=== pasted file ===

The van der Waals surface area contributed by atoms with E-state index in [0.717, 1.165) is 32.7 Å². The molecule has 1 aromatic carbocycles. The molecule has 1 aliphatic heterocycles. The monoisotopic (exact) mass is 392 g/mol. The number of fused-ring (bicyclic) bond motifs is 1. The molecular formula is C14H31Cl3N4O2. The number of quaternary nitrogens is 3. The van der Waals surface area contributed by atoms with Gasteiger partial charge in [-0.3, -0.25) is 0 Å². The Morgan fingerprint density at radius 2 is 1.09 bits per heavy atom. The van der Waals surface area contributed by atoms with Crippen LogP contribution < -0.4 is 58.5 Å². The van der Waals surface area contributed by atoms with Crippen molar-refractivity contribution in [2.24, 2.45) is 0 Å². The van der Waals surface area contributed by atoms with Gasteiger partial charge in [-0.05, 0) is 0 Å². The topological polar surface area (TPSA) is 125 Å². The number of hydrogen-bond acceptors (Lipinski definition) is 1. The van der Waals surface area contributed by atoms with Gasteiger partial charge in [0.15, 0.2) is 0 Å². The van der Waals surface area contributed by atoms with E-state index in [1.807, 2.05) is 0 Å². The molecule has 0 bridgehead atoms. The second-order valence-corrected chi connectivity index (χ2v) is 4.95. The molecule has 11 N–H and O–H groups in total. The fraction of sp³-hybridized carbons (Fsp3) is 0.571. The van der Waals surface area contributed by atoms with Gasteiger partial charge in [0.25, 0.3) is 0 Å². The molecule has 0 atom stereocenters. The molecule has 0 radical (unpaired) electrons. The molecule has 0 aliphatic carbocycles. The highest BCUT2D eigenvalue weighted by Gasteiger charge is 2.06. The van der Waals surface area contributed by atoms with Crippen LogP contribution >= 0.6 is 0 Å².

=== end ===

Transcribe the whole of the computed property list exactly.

The van der Waals surface area contributed by atoms with E-state index in [0.717, 1.165) is 32.7 Å². The molecule has 1 aromatic carbocycles. The molecule has 1 aliphatic heterocycles. The monoisotopic (exact) mass is 392 g/mol. The number of fused-ring (bicyclic) bond motifs is 1. The molecular formula is C14H31Cl3N4O2. The number of quaternary nitrogens is 3. The van der Waals surface area contributed by atoms with Gasteiger partial charge in [-0.3, -0.25) is 0 Å². The Morgan fingerprint density at radius 2 is 1.09 bits per heavy atom. The van der Waals surface area contributed by atoms with Crippen LogP contribution < -0.4 is 58.5 Å². The van der Waals surface area contributed by atoms with Crippen molar-refractivity contribution in [2.24, 2.45) is 0 Å². The van der Waals surface area contributed by atoms with Gasteiger partial charge in [-0.05, 0) is 0 Å². The topological polar surface area (TPSA) is 125 Å². The number of hydrogen-bond acceptors (Lipinski definition) is 1. The van der Waals surface area contributed by atoms with Gasteiger partial charge in [0.15, 0.2) is 0 Å². The van der Waals surface area contributed by atoms with E-state index in [1.807, 2.05) is 0 Å². The molecule has 0 bridgehead atoms. The second-order valence-corrected chi connectivity index (χ2v) is 4.95. The molecule has 11 N–H and O–H groups in total. The fraction of sp³-hybridized carbons (Fsp3) is 0.571. The van der Waals surface area contributed by atoms with Gasteiger partial charge in [0.25, 0.3) is 0 Å². The molecule has 0 atom stereocenters. The molecule has 0 radical (unpaired) electrons. The molecule has 0 aliphatic carbocycles. The highest BCUT2D eigenvalue weighted by Gasteiger charge is 2.06. The van der Waals surface area contributed by atoms with Crippen LogP contribution >= 0.6 is 0 Å².